Taiwan 2014: Keelung Adventure

15 Feb

Grabbed from Epoch Times

Us girls were excited to wake up bright and early to head out of town for Yehliu. Unfortunately, weather conditions did not permit this trip, and instead, we were off to an unplanned adventure to Keelung…

Our first task for the day was to head out to the Taipei Main Station and to look for Bus Station A. Finding it was difficult, as the size of the station and the language were barriers that weren’t easy to overcome.
While roaming around, we found foreign immigrants hanging out at the main hall.  Some were seated in groups, sharing stories and meals on their day off.
We thought we already found the place to buy our tickets, but apparently Bus Station A had a separate building all to itself.
We thought that finding something to eat was way easier in Taipei, and we were right! First to greet us on our way out was my favorite Bubble Tea store, Chatime!
And right beside it was Kozukaya, a place that served the best pancakes and waffles! What made these pancakes amazing was that they were filled with “QQ” or mochi filling. We bought a three pack set of freshly cooked Green Tea, Redbean and Custard filled pancakes.
And if Chatime and Kozukaya aren’t your thing, there’s always sushi to go.
After battling it out for breakfast choices, we finally made it out of the Main Station.
Across the street was Bus Station A. This was where we heard the news that the Yehliu Park was closed due to weather conditions. Not wanting to put our search for the station into waste, we opted to buy tickets for Keelung instead.
After an hour or so, we woke up with views of the sea once again. We were back in a wharf, but this time at Keelung, the “Rainy” and second largest port of Taiwan.
The wharf was a nice place to sit down and enjoy the view of the city or the sea.
The wooden structures were perfect places to sit and enjoy the view. But these kids had another idea.
Since we were clueless on where to go at Keelung, we roamed around the city.
Just our luck, we found a travel agency where we took advantage of the brochures and their local recommendations. With our 6pm dinner commitment with M’s parents, our options were limited to the city.
We decided to head out for Chung Cheng Park and bumped into a monk by his temple on the way.
With some respectful gestures to the monk and a few steps later, we found the infamous steps leading to Chung cheng Park. These set of stairs started our adventure through the  “three level” park.
Despite the chilly weather, we managed to break a sweat when we arrived at the first level, which had the historic cannon fort. The place was deserted, and we wondered if this was really a tourist destination.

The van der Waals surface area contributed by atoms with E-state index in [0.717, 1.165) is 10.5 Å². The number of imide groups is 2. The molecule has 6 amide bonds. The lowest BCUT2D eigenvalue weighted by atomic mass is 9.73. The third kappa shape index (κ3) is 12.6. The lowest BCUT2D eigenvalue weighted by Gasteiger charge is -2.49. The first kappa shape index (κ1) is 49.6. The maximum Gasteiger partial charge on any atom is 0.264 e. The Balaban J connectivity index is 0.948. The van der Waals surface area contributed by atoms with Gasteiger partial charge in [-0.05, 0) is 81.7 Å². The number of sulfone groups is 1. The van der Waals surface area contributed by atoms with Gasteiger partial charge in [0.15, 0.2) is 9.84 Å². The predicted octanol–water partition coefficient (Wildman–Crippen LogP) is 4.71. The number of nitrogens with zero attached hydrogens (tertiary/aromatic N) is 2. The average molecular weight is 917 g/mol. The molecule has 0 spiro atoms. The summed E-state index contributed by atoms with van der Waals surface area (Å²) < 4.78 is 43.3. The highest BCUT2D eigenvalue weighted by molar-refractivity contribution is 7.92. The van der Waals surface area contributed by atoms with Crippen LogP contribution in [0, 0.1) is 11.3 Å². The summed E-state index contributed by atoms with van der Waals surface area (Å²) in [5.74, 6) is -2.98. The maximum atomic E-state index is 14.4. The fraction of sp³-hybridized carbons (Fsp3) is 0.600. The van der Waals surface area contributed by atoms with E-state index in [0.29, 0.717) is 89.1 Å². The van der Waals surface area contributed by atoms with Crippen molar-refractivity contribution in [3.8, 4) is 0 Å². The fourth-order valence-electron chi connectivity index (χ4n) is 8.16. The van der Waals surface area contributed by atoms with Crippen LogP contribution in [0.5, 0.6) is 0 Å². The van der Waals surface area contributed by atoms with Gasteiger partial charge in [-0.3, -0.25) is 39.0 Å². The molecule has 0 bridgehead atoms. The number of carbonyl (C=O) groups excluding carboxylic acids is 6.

With no signs of life anywhere near the structure, we sat down in the middle of the road to double check where was this “top of the park” they were talking about.
And since we did not find the answer, I walked around and discovered that there was a museum in the lobby. Asides from features on the Ghost Festival, there weren’t much clues to where to go next.
With only our wandering feet to pave the way, we finally found the second level which had the Buddhist library, Chung Lieh Temple and Chu Pu Tan Temple.
We walked some more through what seemed like a forest and even conquered an uphill climb. With great satisfaction (and relief), we found the Kuan Hai Pavillion.
The park was a cross between a religious shrine and an amusement park.  Parlor games and kiddie rides were a great contrast against the large statue of the Guan Yin, the Buddhist Goddess of Mercy that stood in the middle of the park.
It felt like a throwback to the 90s with an old school arcade.
And in case you have loose change, battle it out with kids in shooting these rubber duckies down.
And if you tire from these games, you can just take a breather and enjoy the panoramic view of the Rainy Port.
Before you start your descend, ring the bell! But let me warn you that you must use your power, as you have to use a very heavy log that you would have to forcefully move to swing back and forth.
Since we were in Taiwan, you must know by now that we couldn’t wander too far off without food. One of my favorites from the trip was the popiah with taro ice cream, shredded peanuts and some coriander.
Just a couple of steps away was this street vendor with whom we had the hardest time conversing with. Eating uncooked street food will definitely be one of the funniest moments of the trip. We eagerly grabbed a stick before she could even cook it.
Along the streets, we also grabbed some onion pancakes and bubble tea. Just because.
All is fair in the world. The calories we burned climbing was negated by the food we consumed descending. (Do you spot the backwards Swastika sign???)
Time goes by when you’re having fun. After our lost adventure, next thing we knew it was time to go.
Hopefully next time, we’ll get visit the farther scenic sites of this rainy town.
Check out our #LetsGoCrayAtTaipei adventures in the following posts…

2 Responses to “Taiwan 2014: Keelung Adventure”

  1. daebak February 24, 2015 at 2:23 pm #

    Those streets! Not a single candy wrapper or cigarette butt in sight. How is that possible

    • androrono February 24, 2015 at 2:42 pm #

      I agree! Their cleanliness is really amazing! 🙂 Even their public toilets were so clean and fresh! 🙂

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